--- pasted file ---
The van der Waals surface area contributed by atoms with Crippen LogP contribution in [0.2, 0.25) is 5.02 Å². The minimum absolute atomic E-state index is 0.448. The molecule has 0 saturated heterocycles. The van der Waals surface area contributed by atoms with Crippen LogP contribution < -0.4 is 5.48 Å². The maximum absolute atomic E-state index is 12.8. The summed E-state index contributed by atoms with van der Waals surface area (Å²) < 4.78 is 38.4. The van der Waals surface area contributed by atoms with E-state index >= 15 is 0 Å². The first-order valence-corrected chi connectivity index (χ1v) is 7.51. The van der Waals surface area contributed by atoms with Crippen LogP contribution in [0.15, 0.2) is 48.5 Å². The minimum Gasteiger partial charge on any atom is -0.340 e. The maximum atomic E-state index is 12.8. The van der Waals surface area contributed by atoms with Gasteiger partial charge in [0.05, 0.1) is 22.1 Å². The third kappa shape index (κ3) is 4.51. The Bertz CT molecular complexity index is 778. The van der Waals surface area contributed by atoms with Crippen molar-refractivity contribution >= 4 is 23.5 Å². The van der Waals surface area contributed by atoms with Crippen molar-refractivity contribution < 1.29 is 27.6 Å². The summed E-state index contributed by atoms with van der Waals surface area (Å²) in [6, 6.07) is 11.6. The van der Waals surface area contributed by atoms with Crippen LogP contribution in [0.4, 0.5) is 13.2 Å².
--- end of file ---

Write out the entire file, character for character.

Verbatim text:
The van der Waals surface area contributed by atoms with Crippen LogP contribution in [0.2, 0.25) is 5.02 Å². The minimum absolute atomic E-state index is 0.448. The molecule has 0 saturated heterocycles. The van der Waals surface area contributed by atoms with Crippen LogP contribution < -0.4 is 5.48 Å². The maximum absolute atomic E-state index is 12.8. The summed E-state index contributed by atoms with van der Waals surface area (Å²) < 4.78 is 38.4. The van der Waals surface area contributed by atoms with E-state index >= 15 is 0 Å². The first-order valence-corrected chi connectivity index (χ1v) is 7.51. The van der Waals surface area contributed by atoms with Crippen LogP contribution in [0.15, 0.2) is 48.5 Å². The minimum Gasteiger partial charge on any atom is -0.340 e. The maximum atomic E-state index is 12.8. The van der Waals surface area contributed by atoms with Gasteiger partial charge in [0.05, 0.1) is 22.1 Å². The third kappa shape index (κ3) is 4.51. The Bertz CT molecular complexity index is 778. The van der Waals surface area contributed by atoms with Crippen molar-refractivity contribution >= 4 is 23.5 Å². The van der Waals surface area contributed by atoms with Crippen molar-refractivity contribution < 1.29 is 27.6 Å². The summed E-state index contributed by atoms with van der Waals surface area (Å²) in [6, 6.07) is 11.6. The van der Waals surface area contributed by atoms with Crippen LogP contribution in [0.4, 0.5) is 13.2 Å².